German postman infiltrates psychiatry as a court psychiatrist

Gert Postel book

After a disastrous treatment of his mother, the German postman Gert Postel wanted to prove that psychiatry is a scam and successfully infiltrated the forensic psychiatric establishment and was almost appointed professor of forensic psychiatry and director of a forensic clinic with made-up diagnoses.

What does it mean when a postman can manufacture dozens of court psychiatric reports using made-up diagnoses that make an authentic impression on experts? And that he was almost promoted to director of a forensic clinic paired with a professorship forensic psychiatry at the University of Leipzig?

Mailman Gert Postel himself says the following about it:

Postel: ‘In psychiatry, you can explain everything in a plausible way: as a psychiatrist you can claim the opposite, but also the opposite of the opposite. Who masters the psychiatric vocabulary can go on endlessly debiting nonsense and pack educated people.’

Postel: ‘It's a matter of psychiatric speech acrobatics and a bit of staging.’ Postel: ‘I thought to myself: who is the scammer here: they or me?’

The fact is that Postel was not unmasked on the basis of its incompetence, but because of a chance coincidence. The fact is also that Postel during his job interviews, and also during reference evenings in the clinic, talkens about made-up syndromes, without causing sucpicion. For example, Postel talked about ‘the bipolar disorder of the third degree’ and about ‘cognitively induced distortions in the stereotypical formation of judgment’. His colleagues found it very interesting.

As soon as Postel was unmasked as a scammer, the policy officers of the Saxon Ministry claimed that he had only done administrative work in the clinic. His direct colleagues in the clinic hurried to note that they had already noticed that the pseudo-doctor only had a rudimentary knowledge of psychiatry. The truth was more painful. Postel had made such a good impression on his superiors in the clinic that they had recommended him for a promotion. One of the things that the pseudo doctor seemed to control very well was to manufacture reports about criminal patients for the judiciary. The policy officers of the Ministry even conclude the plan at some point to make Postel director of a forensic clinic and, linked to it, special professor in forensic psychiatry at the University of Leipzig.

The full story is available in the following article:

(2004) A postman becomes a forensic psychiatrist Autobiography of a skilled con man. “Whoever masters the psychiatric vocabulary can endlessly go on debiting nonsense and packing educated people with it” – according to the former postman Gert Postel, who put it into practice. Source: Skeptic Magazine (PDF)

An interview with Gert Postel

By Harald Merckelbach

Mr. Postel, not to psychologize, but should we see your performance in Zschadrass as a kind of revenge exercise?

Postel: There is indeed a causal relationship between the suicide of my mother and my later career as a psychiatrist. My mother suffered from endogenous depression. A nerve doctor gave her indeed, but not anti-depressive medicines. That led to her suicide. At that time I had the need to ridicule psychiatry. I wanted to show that every postman can really go far with what is standing in this science. On the other hand, I had the need to help people who fell into the hands of psychiatrists.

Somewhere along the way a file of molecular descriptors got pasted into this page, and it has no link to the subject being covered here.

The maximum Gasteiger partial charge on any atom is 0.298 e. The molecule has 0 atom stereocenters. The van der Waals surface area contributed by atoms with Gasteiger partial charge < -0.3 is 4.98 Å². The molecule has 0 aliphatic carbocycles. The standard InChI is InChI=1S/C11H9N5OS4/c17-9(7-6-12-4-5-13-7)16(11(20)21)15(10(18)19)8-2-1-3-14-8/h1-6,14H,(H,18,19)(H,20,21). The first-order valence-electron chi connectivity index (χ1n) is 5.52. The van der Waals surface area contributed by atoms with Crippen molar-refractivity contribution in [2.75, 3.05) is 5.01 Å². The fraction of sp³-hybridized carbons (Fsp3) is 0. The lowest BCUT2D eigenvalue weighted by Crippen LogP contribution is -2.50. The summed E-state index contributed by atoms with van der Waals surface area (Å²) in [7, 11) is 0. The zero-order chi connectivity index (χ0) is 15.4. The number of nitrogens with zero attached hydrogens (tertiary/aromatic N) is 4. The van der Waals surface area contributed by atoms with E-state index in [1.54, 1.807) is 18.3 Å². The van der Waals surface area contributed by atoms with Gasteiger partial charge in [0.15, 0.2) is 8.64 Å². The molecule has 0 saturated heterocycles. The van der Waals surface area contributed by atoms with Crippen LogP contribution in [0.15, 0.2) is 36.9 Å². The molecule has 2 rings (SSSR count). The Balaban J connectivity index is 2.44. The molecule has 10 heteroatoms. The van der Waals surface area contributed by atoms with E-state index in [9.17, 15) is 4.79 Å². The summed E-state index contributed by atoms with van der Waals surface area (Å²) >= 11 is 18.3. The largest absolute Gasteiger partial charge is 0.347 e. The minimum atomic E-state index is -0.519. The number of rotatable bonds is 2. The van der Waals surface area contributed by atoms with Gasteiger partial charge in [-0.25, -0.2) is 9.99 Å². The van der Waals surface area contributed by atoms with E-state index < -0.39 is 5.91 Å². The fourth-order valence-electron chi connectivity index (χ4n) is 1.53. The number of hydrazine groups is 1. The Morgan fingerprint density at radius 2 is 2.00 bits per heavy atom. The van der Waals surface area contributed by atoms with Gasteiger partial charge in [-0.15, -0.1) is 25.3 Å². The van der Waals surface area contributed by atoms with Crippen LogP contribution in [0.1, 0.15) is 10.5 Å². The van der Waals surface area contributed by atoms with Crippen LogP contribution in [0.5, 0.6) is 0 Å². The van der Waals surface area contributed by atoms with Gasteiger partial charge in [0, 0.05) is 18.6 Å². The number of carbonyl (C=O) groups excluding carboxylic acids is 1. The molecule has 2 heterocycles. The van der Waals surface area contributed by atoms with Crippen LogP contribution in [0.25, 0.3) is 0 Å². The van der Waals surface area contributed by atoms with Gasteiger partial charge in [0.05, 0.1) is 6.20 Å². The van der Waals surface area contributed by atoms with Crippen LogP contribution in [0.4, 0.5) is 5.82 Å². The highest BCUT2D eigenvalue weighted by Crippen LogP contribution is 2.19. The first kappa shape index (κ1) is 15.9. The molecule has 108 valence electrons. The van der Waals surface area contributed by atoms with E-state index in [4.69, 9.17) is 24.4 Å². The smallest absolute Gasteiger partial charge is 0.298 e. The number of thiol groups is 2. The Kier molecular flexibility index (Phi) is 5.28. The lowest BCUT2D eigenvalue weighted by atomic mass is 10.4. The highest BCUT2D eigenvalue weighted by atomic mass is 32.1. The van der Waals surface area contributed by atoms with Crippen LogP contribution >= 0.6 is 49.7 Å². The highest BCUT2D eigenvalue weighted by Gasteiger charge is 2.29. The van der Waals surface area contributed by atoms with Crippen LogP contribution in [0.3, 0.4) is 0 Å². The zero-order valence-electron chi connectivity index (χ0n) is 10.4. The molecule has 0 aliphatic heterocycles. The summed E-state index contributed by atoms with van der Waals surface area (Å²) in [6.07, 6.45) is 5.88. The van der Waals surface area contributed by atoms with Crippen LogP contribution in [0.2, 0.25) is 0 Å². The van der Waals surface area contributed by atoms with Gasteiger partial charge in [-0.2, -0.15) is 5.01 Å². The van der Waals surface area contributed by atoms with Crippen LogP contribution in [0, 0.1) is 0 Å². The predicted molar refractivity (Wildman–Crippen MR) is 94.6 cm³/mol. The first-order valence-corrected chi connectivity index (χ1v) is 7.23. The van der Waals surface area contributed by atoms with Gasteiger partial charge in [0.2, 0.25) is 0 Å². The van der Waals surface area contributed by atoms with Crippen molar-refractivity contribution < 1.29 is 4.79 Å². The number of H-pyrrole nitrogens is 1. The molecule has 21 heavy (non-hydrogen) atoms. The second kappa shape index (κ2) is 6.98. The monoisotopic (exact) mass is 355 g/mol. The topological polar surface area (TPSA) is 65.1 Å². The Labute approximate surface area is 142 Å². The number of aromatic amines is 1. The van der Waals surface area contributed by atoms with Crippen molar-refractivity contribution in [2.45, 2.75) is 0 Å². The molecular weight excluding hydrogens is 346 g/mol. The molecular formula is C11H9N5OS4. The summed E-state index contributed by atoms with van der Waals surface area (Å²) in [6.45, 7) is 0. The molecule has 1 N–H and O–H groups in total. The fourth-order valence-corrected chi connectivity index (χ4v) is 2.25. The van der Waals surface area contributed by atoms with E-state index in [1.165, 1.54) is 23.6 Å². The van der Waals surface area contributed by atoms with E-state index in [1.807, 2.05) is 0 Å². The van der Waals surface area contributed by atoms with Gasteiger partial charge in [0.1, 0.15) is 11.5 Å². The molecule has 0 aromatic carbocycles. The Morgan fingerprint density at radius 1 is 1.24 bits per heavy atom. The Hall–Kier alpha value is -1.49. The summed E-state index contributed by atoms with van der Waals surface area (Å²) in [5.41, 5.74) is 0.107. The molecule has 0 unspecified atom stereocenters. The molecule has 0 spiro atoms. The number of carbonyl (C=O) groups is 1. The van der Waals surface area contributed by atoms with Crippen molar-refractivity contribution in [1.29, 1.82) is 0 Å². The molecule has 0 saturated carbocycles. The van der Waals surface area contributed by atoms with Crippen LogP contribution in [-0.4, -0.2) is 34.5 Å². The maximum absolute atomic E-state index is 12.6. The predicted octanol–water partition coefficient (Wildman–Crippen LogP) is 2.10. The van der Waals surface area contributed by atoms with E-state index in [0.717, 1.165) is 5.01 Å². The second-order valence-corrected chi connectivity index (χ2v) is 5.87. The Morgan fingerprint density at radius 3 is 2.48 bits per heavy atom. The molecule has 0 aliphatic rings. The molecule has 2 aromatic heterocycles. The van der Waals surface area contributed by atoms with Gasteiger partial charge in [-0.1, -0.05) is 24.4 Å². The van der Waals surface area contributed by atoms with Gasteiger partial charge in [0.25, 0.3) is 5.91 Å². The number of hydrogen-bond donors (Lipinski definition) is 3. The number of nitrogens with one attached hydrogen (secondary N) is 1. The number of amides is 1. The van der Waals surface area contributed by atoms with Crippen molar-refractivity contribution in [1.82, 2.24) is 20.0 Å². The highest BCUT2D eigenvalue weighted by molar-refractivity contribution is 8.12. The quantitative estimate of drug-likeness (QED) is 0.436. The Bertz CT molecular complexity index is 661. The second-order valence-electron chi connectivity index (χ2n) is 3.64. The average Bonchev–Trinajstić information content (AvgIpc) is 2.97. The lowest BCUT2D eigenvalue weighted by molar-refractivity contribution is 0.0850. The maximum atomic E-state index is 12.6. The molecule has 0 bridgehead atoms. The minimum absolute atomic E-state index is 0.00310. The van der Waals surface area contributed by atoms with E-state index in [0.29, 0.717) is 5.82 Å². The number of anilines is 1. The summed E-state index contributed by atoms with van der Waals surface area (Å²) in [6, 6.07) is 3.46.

Have the German court psychiatrists scratched their ears in response to your case?

Postel: With a simple imitation of their methods you can get away from the German courts, but that has not led to reflection with the court psychiatrists. They had the need to distance themselves from me and pretend I didn't really belong to them. A whole profession seemed to be hurt in its narcissism. I also think that this group saw it as a threat of their supposed expertise, their professional, their beautiful "science" and their omnipotence fantasies.

In your book you emphasize that just a dark vocabulary requires for court psychiatry. Do you believe that such a thing also applies to psychology? For example, have you subjected patients to tests and written reports about them?

Postel: I was not interested in psychology with its test methods because the speculative play there is considerably smaller than in psychiatry. In psychiatry, a wind of words is enough to impress. I talked about non -existent syndromes during in -service training courses ("Bipolar depression of the third degree as described by Bucher"). For fear of making an incompetent impression on others, nobody dared to ask a question.

You are a Schopenhauer and Nietzsche specialist. Some of your chapter titles also seem to refer to Nietzsche ("How I saved the state of Saxony from a big mistake"). What do you find so impressive about this, also rather dark, philosophers?

Postel: Nowadays all kinds of German professors discuss about freedom of will and they pretend to be inaccessible. But do you read the essay about his freedom of will and also the second part of Welt as Wille und Vostellung and then you understand why I am so devoted to Schopenhauer. At the moment I am reading Das Kritikon from Gracian. I urgently recommend the reading of it. For me it is something like a cataract surgery for a blind one.

When I read your book, I sometimes had the last of a Cretan paradox feeling. The scammer tells a story ... Can you tell me shoe I can get that feeling hurt?

Postel: I'm sorry if you got that feeling. I was not so much concerned with the truth but about the beauty of the story.

‘Even a dressed monkey can become a psychiatrist!’